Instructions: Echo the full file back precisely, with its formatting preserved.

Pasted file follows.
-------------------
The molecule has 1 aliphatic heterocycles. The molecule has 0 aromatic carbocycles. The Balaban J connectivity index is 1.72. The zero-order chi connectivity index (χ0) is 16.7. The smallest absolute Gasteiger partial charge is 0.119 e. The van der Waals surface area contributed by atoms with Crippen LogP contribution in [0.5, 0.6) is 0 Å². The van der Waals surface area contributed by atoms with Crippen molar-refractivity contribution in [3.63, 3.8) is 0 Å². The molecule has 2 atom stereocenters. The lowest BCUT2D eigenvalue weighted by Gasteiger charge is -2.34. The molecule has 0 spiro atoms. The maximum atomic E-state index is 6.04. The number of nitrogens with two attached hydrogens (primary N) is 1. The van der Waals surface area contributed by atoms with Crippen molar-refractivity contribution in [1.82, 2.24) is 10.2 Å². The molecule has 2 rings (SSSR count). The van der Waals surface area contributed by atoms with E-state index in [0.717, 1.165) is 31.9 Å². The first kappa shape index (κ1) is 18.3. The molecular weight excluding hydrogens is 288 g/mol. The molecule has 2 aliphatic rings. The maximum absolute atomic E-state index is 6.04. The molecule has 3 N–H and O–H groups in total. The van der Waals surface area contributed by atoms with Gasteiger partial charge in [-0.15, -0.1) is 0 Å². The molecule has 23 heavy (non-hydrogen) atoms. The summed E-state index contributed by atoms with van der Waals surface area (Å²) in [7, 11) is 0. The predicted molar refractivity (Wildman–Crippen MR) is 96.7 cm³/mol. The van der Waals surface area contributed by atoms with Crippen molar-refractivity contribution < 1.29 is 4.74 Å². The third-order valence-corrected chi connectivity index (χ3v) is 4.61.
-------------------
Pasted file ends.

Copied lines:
The molecule has 1 aliphatic heterocycles. The molecule has 0 aromatic carbocycles. The Balaban J connectivity index is 1.72. The zero-order chi connectivity index (χ0) is 16.7. The smallest absolute Gasteiger partial charge is 0.119 e. The van der Waals surface area contributed by atoms with Crippen LogP contribution in [0.5, 0.6) is 0 Å². The van der Waals surface area contributed by atoms with Crippen molar-refractivity contribution in [3.63, 3.8) is 0 Å². The molecule has 2 atom stereocenters. The lowest BCUT2D eigenvalue weighted by Gasteiger charge is -2.34. The molecule has 0 spiro atoms. The maximum atomic E-state index is 6.04. The number of nitrogens with two attached hydrogens (primary N) is 1. The van der Waals surface area contributed by atoms with Crippen molar-refractivity contribution in [1.82, 2.24) is 10.2 Å². The molecule has 2 rings (SSSR count). The van der Waals surface area contributed by atoms with E-state index in [0.717, 1.165) is 31.9 Å². The first kappa shape index (κ1) is 18.3. The molecular weight excluding hydrogens is 288 g/mol. The molecule has 2 aliphatic rings. The maximum absolute atomic E-state index is 6.04. The molecule has 3 N–H and O–H groups in total. The van der Waals surface area contributed by atoms with Gasteiger partial charge in [-0.15, -0.1) is 0 Å². The molecule has 23 heavy (non-hydrogen) atoms. The summed E-state index contributed by atoms with van der Waals surface area (Å²) in [7, 11) is 0. The predicted molar refractivity (Wildman–Crippen MR) is 96.7 cm³/mol. The van der Waals surface area contributed by atoms with Crippen molar-refractivity contribution < 1.29 is 4.74 Å². The third-order valence-corrected chi connectivity index (χ3v) is 4.61.